A protest in support of Palestinian inmates on hunger strike was broken up by police at Damascus Gate in Jerusalem’s Old City Monday.
Protesters showed up at Damascus Gate wearing shirts bearing images of Palestinian prisoners as part of an “attempt to carry out a deliberate provocation,” police spokeswoman Luba Samri said.
Police at the scene declared the protest an illegal demonstration and ordered the participants to disperse.
A video from the scene showed about 100 people at the protest.
One female resident of East Jerusalem was arrested for disorderly conduct and failing to listen to police instructions, while the rest of the protesters left the area in accordance with police instructions, Samri said.
Palestinian officials say some 1,500 prisoners are participating in the hunger strike that began on April 17, with detainees ingesting only water and salt. Israel Prison Service spokesman Assaf Librati said on Monday that 870 prisoners are still refusing to eat.
Librati did not elaborate on why over 400 prisoners had quit the strike. He said the strikers are held in separate wings, monitored by medical staff. He said several are held in isolation.
Support for the strike has gained momentum with West Bank marches and a social media campaign showing celebrities in the Arab world drinking salty water in solidarity.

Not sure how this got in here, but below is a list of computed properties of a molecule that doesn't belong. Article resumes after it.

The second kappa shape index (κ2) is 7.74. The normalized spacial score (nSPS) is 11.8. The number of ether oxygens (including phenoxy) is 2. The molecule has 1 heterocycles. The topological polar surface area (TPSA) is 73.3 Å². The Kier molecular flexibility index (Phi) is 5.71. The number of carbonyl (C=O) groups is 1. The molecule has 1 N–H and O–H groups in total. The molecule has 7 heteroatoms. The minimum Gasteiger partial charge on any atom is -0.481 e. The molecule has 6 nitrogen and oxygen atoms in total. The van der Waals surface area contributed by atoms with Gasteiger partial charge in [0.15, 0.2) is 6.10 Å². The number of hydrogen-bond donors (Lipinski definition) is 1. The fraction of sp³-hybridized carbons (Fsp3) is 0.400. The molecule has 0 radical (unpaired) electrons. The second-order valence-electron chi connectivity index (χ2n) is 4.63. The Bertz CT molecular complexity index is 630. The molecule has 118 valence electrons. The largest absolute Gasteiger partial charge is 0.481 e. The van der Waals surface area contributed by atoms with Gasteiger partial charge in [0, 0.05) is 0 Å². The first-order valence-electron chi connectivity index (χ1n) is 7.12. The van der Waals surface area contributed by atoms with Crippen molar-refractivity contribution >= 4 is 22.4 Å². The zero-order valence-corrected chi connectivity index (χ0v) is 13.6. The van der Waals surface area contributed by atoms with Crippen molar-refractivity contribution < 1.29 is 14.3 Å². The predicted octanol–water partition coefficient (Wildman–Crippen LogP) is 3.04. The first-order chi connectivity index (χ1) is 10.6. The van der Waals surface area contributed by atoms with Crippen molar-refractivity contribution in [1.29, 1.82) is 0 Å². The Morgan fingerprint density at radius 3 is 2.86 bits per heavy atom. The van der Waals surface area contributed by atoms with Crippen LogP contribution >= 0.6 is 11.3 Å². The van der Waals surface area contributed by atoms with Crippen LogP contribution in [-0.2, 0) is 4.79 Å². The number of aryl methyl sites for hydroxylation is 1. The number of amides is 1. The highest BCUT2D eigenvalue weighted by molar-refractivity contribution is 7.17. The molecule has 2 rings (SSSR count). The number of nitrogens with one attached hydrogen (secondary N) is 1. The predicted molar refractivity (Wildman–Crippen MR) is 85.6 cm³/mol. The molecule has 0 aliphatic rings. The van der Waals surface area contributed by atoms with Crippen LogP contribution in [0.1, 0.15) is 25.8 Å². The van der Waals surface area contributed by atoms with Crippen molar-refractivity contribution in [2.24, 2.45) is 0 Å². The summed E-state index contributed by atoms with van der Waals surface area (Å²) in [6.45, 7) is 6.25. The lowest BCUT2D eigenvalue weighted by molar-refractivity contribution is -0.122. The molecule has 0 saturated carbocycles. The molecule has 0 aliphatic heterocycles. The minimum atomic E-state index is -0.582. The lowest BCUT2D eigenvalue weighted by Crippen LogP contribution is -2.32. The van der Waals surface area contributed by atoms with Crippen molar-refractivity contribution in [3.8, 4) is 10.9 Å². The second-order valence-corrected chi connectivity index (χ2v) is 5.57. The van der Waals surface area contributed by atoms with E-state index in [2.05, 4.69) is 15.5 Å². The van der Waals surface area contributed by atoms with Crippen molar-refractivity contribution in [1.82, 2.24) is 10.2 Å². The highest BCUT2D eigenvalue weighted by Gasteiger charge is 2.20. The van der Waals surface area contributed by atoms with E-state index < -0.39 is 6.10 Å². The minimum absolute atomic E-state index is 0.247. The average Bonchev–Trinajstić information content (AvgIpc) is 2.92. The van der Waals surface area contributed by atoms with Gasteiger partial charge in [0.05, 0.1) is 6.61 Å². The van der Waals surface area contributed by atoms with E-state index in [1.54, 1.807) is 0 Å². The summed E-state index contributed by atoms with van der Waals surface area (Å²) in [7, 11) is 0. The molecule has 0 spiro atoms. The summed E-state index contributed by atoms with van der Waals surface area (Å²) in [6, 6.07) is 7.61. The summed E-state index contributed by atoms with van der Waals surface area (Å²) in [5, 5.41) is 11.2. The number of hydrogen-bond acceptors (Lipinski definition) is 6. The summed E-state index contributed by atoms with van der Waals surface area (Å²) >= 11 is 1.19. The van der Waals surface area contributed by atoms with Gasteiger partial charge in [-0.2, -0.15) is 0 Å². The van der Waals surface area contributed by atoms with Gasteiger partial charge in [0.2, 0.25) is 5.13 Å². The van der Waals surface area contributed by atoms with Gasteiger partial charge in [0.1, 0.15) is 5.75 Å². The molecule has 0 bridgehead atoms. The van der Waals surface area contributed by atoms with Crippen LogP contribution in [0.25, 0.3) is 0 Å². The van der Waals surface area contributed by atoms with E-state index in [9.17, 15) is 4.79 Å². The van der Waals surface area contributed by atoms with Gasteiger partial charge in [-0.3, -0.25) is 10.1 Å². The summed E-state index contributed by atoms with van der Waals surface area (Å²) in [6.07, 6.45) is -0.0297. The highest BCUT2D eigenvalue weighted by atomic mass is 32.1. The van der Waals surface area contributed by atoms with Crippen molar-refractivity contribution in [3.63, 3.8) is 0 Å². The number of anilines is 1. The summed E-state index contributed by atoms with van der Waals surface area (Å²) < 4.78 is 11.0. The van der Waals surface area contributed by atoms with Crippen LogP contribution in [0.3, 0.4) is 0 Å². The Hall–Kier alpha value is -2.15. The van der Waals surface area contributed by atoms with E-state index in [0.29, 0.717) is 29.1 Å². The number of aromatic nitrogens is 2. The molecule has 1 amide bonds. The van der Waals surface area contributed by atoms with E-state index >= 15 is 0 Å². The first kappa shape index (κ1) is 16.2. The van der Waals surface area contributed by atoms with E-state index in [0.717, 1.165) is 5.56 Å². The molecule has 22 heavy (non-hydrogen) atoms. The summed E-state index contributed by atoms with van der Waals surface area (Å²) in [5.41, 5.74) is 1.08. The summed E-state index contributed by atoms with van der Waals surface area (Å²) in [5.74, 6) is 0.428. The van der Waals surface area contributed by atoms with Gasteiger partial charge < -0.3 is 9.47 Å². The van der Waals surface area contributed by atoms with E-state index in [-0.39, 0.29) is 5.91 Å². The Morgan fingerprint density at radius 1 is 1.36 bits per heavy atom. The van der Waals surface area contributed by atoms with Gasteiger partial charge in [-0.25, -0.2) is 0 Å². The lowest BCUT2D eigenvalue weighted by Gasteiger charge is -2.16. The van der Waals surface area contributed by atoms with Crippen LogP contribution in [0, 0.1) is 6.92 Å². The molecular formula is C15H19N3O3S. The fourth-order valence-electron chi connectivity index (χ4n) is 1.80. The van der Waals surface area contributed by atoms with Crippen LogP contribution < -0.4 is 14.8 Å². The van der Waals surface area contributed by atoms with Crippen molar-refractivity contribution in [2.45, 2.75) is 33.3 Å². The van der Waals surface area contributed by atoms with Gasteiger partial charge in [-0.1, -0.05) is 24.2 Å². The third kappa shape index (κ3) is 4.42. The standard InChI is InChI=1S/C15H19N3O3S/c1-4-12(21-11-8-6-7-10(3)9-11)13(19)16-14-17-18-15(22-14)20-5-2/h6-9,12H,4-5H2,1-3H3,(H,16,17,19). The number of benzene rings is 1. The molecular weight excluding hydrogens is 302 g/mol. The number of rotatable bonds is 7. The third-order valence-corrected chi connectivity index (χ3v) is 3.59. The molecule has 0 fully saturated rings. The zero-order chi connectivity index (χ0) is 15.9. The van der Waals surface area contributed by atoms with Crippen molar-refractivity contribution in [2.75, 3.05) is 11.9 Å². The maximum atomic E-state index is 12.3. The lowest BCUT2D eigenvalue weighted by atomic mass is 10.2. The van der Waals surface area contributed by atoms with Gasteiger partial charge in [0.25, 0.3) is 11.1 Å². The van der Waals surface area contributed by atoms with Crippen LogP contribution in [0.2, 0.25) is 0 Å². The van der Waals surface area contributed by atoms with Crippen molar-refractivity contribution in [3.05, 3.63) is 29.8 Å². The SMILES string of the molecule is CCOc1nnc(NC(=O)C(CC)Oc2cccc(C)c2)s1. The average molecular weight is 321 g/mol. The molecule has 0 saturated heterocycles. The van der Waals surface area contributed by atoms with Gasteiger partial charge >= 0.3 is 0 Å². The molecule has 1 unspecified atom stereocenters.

The hunger-strikers, led by convicted terrorist and popular Palestinian figure Marwan Barghouti, who is serving five life terms for his role in deadly attacks, have become a cause celebre, with near daily demonstrations in support of them.
On Sunday night, clashes erupted near Nablus as Israeli troops broke up a sit-in in support of the strikers, according to the Palestinian Ma’an news agency.
While some demonstrations in the West Bank have turned violent, those in Jerusalem have been mostly calm.
On Saturday, police dispersed dozens of protesters in Jerusalem’s Old City who demonstrated in support of the striking prisoners. The protesters held pictures of prisoners and attempted to march to the Damascus Gate, but were blocked by Israeli authorities.
Some 6,500 Palestinians are currently detained by Israel for a range of terror offenses and crimes. Around 500 are being held under Israel’s system of administrative detention, which allows for imprisonment without charge.
Palestinian prisoners have mounted repeated hunger strikes, but rarely on such a scale.
Among the demands made by Barghouti and fellow prisoners are the resumption of a second monthly visit by family members (a benefit that was canceled by the International Committee of the Red Cross last year due to budget cuts), the prevention of family meetings being canceled for security reasons, extending the length of each visit from 45 minutes to an hour and a half, and the restoration of academic studies and matriculation exams for prisoners. Other demands include more television channels being available in cells and the installation of public telephones in security wings.
Barghouti is popular among Palestinians, with polls suggesting he could win the Palestinian presidency. Many Israeli and Palestinian analysts have speculated that Barghouti organized the strike in a bid to boost his declining power in Palestinian politics.
Agencies contributed to this report.